It was in a mood of blithe optimism that Augusta embarked on her journey back to the Chalet School. The holidays had been long and fruitful and had provided a much-needed respite from the trials of the previous term, although her parents had been a little horrified at the sight of the bruises on her neck. She had also had a chance to look back at some of her more interesting escapades and to come to a momentous conclusion.
“I’ve made a decision,” she announced to Kathie and Mollie as the train drew out of the station and they started on the final leg of their journey. They had contrived to obtain a compartment almost to themselves, mostly owing to the fact that all three of the mistresses on duty had deliberately turned a blind eye to their presence, hoping that someone else would attend to Augusta. The only other occupants of their compartment were a white-haired couple fast asleep in opposite corners and a nervous looking middle-aged woman who was knitting as though her life depended on it.
“What sort of decision?” said Mollie, brushing hard at her blazer, which had been dropped on the platform and subsequently trodden into the dust by twenty-three girls and one bespectacled youth who had been inadvertently swept along in the rush of schoolgirls.
“I’ve decided not to get into trouble any more.”
Mollie dropped the blazer and stared at her in open-mouthed astonishment. Kathie wrinkled her brow.
“Are you sure?” she said.
“What do you mean?” said Augusta, affronted. “Of course I’m sure. I got into so much last term that I’m sure to be expelled if I do anything else. From now on, I’m going to be a – what d’you call it? Something like paraffin...”
“Parrot?” suggested Mollie.
“What on earth would I want to be a parachute for?” said Augusta. “No, it’s para – para – well, it means being so good you couldn’t be gooder, anyway, and it’s what I’m going to be.”
“Do you think you can?” Mollie said, with unflattering disbelief. “I mean, you seem to get into trouble without even meaning to. Look at Miss Gray, and how you thought she worked for the Secret Service.”
“Well, I’m going to do it this time,” said Augusta, ignoring the aspersions cast on her character by Mollie. She clenched her jaw and jutted her chin forward in a do-or-die expression. The thin, pale, knitter glanced up, caught sight of her face, gave something between a gasp and a moan of horror, and bent her head to her needles once more, hands trembling.
Twenty minutes later the train, which was a slow local one, left Market Posham, the station two stops before the one at which the Chalet girls were to alight. The knitter had departed, tripping over a trailing tendril of pink wool on the way, and the elderly couple had woken up and were asking one another where they were and whether they had passed their station. No-one had entered the compartment except for a particularly irritating wasp which instantly developed a liking for Augusta. She flapped at it intermittently for some five minutes with no effect, then tried to expel it through the window. The wasp eluded her attempts with ease and continued to buzz round her head, occasionally landing on arm or leg, making Augusta shake it off with exclamations of disgust.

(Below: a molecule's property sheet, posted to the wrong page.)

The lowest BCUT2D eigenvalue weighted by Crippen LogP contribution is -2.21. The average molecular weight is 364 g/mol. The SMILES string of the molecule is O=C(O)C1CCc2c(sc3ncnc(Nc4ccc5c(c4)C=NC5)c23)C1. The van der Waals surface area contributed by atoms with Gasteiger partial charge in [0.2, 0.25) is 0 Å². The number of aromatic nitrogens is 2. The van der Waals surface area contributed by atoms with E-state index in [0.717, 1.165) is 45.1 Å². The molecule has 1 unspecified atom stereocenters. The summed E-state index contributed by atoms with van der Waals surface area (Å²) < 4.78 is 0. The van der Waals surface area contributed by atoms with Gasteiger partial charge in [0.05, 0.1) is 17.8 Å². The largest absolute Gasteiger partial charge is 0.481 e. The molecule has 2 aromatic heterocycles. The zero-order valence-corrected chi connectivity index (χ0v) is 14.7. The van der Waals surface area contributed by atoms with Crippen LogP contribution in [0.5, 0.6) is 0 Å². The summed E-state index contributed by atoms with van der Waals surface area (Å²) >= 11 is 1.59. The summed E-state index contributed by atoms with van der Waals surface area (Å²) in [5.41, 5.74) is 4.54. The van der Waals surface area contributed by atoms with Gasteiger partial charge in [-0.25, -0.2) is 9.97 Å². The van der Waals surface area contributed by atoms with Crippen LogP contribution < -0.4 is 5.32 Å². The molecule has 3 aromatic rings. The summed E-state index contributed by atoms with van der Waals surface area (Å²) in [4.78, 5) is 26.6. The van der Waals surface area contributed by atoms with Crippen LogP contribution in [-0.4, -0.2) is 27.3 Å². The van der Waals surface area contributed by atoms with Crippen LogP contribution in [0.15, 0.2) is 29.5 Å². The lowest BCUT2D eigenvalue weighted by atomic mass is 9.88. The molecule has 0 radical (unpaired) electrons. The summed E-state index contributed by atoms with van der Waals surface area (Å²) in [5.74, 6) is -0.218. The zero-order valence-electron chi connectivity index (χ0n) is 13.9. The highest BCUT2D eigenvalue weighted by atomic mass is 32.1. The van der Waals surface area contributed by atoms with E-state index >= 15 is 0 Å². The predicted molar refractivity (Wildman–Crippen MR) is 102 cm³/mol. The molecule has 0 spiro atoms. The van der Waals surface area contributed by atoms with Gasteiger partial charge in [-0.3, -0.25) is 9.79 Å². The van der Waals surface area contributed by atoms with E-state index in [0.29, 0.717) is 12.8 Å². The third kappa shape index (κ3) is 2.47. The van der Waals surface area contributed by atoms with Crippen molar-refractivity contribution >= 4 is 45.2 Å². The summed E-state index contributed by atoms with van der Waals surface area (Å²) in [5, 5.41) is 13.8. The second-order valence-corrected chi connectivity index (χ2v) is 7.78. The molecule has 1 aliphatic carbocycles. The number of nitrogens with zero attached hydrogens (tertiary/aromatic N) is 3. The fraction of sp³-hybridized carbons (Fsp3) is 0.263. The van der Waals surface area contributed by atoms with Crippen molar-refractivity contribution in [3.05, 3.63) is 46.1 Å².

The elderly lady pushed her thick glasses further up her nose and gave Augusta a watery glare.
“You know, dear, that’s really very distracting. If you leave him alone, he’ll leave you alone.”
Augusta clenched her jaw but desisted from her flapping. The wasp circled her head a number of times at top speed, then flew at her face. Augusta jumped up.
“That’s jolly well it!” she said. “I’m getting out at the next stop.”
“You can’t,” said Kathie. “We’ve still got another stop before we get off. We’re supposed to stay on the train until we get there."
The train began to slow down.
“I never saw a school rule that says that,” said Augusta, pulling her nightcase down from the luggage rack.
“Have you even read the rules?” said Mollie.
“Well, not exactly. But all I’m going to do is get into another compartment. They can’t possibly say anything about that. Or is it School Rule Number Six Thousand and Thirty-Nine that pupils shall not leave ye train until aforesaid contraption has puffed itself to a halt at Armiford?”
“Well, no, I don’t think so,” faltered Kathie. “But I still don’t think they’d like –” The train came to a halt and Augusta grasped the door handle, looking back over her shoulder.
“You don’t have to come with me, of course,” she said.
The wasp landed on Kathie’s wrist and she flicked it off with a yelp.
“Fine. I’m coming,” she said. Augusta swung the door open and jumped out onto the deserted platform as Kathie followed and Mollie struggled with her case, which had become wedged in the rack.
No-one else was getting out. The guard glanced along the train and waved at them to hurry up. Mollie hopped back onto the train to help Kathie while Augusta waved frantic signals back at him.
“Wait a minute!” she called, and the guard gave a friendly nod.
At last the case was freed, Kathie and Mollie jumped down and Augusta slammed the train door shut. They turned to hurry along to the next compartment, and the guard, with a pleasant sense of having done a good deed, blew a long blast on his whistle and boarded the train, which began to move.
“Hey!” Augusta emitted a high-pitched wail of panic. “No! Wait!” She bounded forward in a fruitless attempt to catch the train before it left the platform. But it gathered speed and drew away, leaving the three of them standing on the deserted platform, speechless and immobile.